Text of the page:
City Plaza Hotel Athens, Athens, Greece
City Plaza Hotel in the Media
As a means of providing a better understanding of what the City Plaza squat is and represents in the context of the refugee crisis in Greece, we decided to provide different perspectives concerning the origins, purpose and vision of City Plaza Hotel in the media.
- In Athens, an anarchists’ hotel for refugees
- One year at City Plaza in Athens
- Greek Squatters Transformed a Deserted Hotel Into a Sanctuary for Refugees. Now, They Face Eviction.
- Greek Police to Clear Squats
- This refugee squat represents the best and worst of humanity
Although these articles do not represent our opinion, they do provide an idea of what City Plaza Hotel is. From these articles, we have understood that City Plaza squat is in a legal limbo, since the occupation of the hotel is considered illegal by the Greek authorities.
Our Collective Experience at City Plaza Hotel
To provide a different perspective on City Plaza, we would like to share a little bit of our experience there. Arriving at the hotel, we first went to the bar area and ordered some tea and cookies. The bar area was a very social space where both volunteers and refugees were free to interact, chat and hang out. I noticed that there was a small shelf with books in Arabic as well as different signs indicating the dates when different activities would take place. Based on these signs, I realized that it seems that there are many activities going on at the hotel, from English and German classes to music lessons. It is noteworthy that all these activities provide a platform for the refugees to further engage with the community, hence allowing them to become more involved and to have a sense of ownership over the space. Therefore, I believe that the activities had a bigger purpose rather than simply distract people from their problems.
For children, I noticed that they were not really allowed to hang out at the bar area. Actually, there was a sign saying that they were not allowed to stay in the area. Besides that, one of the volunteers was telling one of the children to leave the space when she was interrupting our discussion. To be honest, I was very curious as to why children were not allowed to stay in the space. One of the possible explanations is due to the fact that there were many people smoking inside the bar area. Furthermore, it was noticeable that there were many men around the area, so it is possible that some parents don’t really like their children to be around the bar area.
Bearing this in mind, I find essential to promote activities at the hotel that allow for children to go out of their rooms and enjoy their childhood. An example of activity that allowed that was Aakash’s dance workshop and our dance party. Near the bar area, we all gathered with Aakash in order to learn new moves. The children and some adults were trying to imitate the moves. Suddenly, there was a lot of positive energy in the space and everyone seemed to be very happy and excited. Then, after learning some moves, we started playing different songs and each person was dancing in their own, unique way. I remember seeing a lady from Congo who was so happy to hear Waka Waka while dancing with the African students in our group. She had so much energy and was so excited to see other people from outside.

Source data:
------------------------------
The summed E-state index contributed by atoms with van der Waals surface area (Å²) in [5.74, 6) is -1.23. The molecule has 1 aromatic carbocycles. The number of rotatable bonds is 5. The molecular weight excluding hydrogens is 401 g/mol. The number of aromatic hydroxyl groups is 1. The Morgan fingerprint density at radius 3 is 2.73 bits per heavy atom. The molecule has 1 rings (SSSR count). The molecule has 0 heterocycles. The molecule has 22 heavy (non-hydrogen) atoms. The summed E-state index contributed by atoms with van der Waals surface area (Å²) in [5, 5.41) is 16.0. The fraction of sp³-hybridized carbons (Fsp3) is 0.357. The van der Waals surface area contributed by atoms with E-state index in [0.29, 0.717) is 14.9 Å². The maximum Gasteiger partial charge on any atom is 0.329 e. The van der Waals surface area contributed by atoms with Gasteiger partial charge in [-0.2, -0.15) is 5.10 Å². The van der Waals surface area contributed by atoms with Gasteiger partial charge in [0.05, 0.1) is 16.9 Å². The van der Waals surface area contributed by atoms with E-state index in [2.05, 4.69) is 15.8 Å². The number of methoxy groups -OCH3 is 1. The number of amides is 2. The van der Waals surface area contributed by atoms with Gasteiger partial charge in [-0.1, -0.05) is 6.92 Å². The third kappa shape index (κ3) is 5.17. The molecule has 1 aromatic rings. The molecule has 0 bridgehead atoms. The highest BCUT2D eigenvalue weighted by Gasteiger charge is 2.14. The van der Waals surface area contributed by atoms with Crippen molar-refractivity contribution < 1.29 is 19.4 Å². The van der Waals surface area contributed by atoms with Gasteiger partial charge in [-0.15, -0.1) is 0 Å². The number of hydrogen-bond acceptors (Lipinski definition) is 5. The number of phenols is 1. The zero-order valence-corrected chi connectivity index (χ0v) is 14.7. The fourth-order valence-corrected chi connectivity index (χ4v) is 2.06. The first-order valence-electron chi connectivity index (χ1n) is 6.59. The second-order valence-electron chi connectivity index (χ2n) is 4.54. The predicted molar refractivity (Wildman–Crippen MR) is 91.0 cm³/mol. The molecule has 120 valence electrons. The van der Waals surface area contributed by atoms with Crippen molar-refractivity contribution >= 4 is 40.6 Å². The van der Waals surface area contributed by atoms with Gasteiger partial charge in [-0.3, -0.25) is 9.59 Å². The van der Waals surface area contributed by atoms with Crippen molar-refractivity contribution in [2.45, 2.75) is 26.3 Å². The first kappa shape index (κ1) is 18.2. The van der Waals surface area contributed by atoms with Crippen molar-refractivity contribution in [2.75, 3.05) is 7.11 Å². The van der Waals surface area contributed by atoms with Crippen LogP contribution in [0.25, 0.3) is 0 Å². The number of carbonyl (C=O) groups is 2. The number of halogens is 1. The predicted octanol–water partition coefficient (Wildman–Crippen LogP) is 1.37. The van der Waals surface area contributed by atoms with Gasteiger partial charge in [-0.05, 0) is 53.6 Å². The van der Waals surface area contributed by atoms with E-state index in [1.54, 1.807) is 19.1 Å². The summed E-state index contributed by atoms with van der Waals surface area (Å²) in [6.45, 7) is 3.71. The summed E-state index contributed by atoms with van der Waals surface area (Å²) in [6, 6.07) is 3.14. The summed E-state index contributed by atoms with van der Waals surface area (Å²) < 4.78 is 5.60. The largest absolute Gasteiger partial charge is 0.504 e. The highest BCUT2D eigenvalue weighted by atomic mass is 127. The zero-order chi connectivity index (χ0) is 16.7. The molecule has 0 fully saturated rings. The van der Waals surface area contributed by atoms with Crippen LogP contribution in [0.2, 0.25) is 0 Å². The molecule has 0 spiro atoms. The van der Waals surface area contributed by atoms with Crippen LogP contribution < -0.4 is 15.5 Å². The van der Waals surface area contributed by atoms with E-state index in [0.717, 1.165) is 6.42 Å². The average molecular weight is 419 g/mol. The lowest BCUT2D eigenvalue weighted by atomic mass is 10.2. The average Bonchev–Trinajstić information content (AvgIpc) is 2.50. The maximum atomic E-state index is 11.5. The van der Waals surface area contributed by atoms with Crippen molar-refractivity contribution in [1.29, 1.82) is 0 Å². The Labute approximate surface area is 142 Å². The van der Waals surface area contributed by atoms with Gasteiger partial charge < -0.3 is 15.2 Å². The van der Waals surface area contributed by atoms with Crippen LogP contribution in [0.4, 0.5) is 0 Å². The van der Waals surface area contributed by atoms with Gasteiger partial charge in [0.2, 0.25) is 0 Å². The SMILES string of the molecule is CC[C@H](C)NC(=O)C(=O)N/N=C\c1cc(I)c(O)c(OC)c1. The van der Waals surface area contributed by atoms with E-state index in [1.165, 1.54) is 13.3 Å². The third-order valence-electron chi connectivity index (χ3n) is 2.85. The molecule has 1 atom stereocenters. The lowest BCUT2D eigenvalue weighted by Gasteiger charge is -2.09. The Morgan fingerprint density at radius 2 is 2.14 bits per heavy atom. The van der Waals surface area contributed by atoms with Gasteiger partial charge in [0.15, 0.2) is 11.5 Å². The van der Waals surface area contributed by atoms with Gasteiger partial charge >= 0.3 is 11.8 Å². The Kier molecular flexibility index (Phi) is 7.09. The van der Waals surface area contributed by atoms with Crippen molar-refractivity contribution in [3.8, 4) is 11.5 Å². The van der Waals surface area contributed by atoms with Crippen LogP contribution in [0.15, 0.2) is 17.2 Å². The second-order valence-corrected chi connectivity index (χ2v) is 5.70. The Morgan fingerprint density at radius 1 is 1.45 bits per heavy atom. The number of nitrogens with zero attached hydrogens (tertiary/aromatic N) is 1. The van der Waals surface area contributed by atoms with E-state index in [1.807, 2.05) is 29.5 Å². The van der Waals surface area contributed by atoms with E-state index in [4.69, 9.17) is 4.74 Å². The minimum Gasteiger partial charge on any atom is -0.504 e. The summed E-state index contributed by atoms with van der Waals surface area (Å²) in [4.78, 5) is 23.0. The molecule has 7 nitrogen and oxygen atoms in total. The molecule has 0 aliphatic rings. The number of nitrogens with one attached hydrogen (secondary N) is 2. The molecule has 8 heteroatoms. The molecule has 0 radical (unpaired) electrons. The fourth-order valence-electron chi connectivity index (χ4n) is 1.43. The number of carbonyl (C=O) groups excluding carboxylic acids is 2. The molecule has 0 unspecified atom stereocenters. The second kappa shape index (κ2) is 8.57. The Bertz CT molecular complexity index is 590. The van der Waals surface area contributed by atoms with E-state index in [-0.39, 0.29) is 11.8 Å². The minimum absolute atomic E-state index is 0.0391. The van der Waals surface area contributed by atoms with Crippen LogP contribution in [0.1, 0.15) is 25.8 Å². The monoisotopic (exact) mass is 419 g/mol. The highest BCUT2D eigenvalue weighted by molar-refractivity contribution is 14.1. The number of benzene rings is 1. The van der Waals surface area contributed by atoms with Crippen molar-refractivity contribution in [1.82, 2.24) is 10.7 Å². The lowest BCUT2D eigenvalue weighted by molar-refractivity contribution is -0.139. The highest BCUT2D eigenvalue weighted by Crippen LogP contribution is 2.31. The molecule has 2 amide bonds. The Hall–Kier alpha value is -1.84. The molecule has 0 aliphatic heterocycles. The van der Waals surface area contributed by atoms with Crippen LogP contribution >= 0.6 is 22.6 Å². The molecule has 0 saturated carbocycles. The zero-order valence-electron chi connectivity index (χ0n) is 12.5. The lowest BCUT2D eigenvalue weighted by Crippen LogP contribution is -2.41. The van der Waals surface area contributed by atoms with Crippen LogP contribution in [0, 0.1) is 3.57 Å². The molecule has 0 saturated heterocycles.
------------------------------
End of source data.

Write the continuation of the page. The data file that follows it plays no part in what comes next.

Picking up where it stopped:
Naturally, the children were extremely excited to dance with us. Saying goodbye was really hard because all the kids seemed to be so moved by our willingness to spend time with them there. I remember that one of the volunteers walked with us until the entrance and said ‘thank you’ many times, and really emphasized how much the kids loved the workshop and the dance party.
As someone who was very skeptical about our trip to Greece, I feel that this particular day really shifted my perspectives in terms of the importance of what we did. I know that the children at City Plaza are still there, and we did not ‘save’ them. That was not our intention. Our intention was, however, to connect with them – and we did! Although some of us may underestimate the importance of such connection, it is very possible that, for some of the children, the evening when a bunch of college students from everywhere walked into City Plaza to dance with them will remain in their memories forever. In a nutshell, the outcomes of the connections we made cannot be measured. Maybe we will never really be able to quantify the positive outcomes. Yet, we can all hope that there will be positive outcomes resulting from the amazing interaction we had at City Plaza, a remarkable place where so many people found shelter and, perhaps, a new, temporary home.